Glenn Youngkin’s early shine faces test as he eyes White House bid

Glenn Youngkin swept into office as a Republican sensation with a fresh formula for victory as the GOP contemplated its future beyond Donald Trump.

But one year after Youngkin became the first Republican in more than a decade to win the Virginia governorship, some in his party believe the shine of his national star is being tested just as he quietly contemplates a 2024 presidential run.

Most of the Midterm candidates Youngkin tried to help this fall were defeated. Major presidential donors, even those who support him, see the 55-year-old former private-equity chief as simply one in a crowded class of would-be Trump alternatives. And there’s concern that Youngkin has few resonant accomplishments to sell skeptical Republican Primary voters.

“Youngkin’s only campaign talking point right now is, ‘I won Virginia.’ He’s going to need something more than that,” said Iowa Family Leader CEO Bob Vander Plaats, an influential voice in the state’s first-in-the-nation Republican presidential caucus.

With the next presidential Primary season already underway, Virginia’s upcoming Legislative Session offers Youngkin a critical opportunity to demonstrate executive leadership and burnish his conservative bona fides on issues including guns and abortion.

He’ll hardly be alone. Other ambitious Republican governors in Arkansas, Florida, New Hampshire and South Dakota are eyeing legislative successes to bolster their national political standing.

Youngkin, who downplayed his opposition to abortion rights during his campaign but has said he would sign “any bill” to “protect life,” wants allies in the General Assembly to pass a 15- or 20-week ban. But with Democrats narrowly controlling the state Senate, those plans face steep odds.

At the same time, he’s facing pressure on both sides of the gun debate after a fresh series of deadly shootings rocked the state, leaving 13 victims dead in three shootings last month alone. Youngkin, who was not endorsed by the National Rifle Association during his campaign last year, vowed to release a comprehensive mental health platform in January but said any consideration of new gun safety measures before criminal investigations into the shootings conclude is premature. Any push on guns would face a serious hurdle in the GOP-controlled state House.

Some close to Youngkin, who publicly downplays the 2024 speculation, are actively encouraging him to seek the presidency, seeing no downside given that Virginia law prevents him from seeking a second consecutive term as Governor. But they are under no illusion it will be easy for a lower-profile first-term Governor entering a field that already includes Trump and is expected to include Florida Gov. Ron DeSantis, among other nationally known Republican heavyweights.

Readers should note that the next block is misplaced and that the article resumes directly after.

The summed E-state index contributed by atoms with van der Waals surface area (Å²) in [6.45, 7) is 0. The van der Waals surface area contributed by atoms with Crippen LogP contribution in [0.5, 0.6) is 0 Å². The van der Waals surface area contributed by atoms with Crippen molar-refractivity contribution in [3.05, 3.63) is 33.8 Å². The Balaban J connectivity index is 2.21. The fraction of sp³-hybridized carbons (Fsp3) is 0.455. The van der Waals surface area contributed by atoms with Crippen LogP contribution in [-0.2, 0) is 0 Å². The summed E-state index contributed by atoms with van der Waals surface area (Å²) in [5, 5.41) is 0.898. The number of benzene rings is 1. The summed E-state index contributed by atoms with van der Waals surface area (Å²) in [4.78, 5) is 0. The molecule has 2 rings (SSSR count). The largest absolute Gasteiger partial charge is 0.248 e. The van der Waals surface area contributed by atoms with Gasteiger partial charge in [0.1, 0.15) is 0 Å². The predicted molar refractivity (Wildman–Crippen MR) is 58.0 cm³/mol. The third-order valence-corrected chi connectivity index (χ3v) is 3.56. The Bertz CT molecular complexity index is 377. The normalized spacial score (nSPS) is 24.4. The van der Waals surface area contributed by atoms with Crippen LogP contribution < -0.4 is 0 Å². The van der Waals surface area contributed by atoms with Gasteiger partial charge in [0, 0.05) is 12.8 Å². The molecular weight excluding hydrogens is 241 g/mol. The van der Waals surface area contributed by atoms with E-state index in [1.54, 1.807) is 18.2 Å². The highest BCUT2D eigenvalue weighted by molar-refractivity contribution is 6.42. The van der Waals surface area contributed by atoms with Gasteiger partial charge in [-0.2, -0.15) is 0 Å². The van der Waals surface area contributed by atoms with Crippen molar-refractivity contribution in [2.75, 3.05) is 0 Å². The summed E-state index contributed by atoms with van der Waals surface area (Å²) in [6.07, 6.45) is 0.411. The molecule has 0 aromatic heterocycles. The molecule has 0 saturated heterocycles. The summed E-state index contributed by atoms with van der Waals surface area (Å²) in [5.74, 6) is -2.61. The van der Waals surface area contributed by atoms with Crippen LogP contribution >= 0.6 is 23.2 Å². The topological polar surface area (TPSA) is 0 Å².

Still, donors and early state operatives believe there is an opening for a candidate who can appeal to moderates, independents and suburban voters while offering a clear stylistic contrast with the likes of Trump and DeSantis.

“This year is a big test for Glenn,” said prominent Republican donor Bobbie Kilberg, who attended a private retreat Youngkin hosted in September. “He is sophisticated, he is smart, he can work across the aisle with Democrats.”

Kilberg says she’s eager for her party to move past Trump. And she is not inclined to support DeSantis, saying, “I’m looking for someone whose edges are not quite so sharp.” Still, she isn’t ready to commit to a prospective Youngkin 2024 bid.

“Glenn is one of four or five individuals that I would be very pleased to support,” she said.

Youngkin captured national attention by winning in a state that Joe Biden carried by 10 percentage points just one year earlier in his successful Democratic presidential campaign. Youngkin did it by keeping Trump at arm’s length and focusing on education, parental rights, public safety and the economy — all the while casting himself as an upbeat suburban dad and political outsider.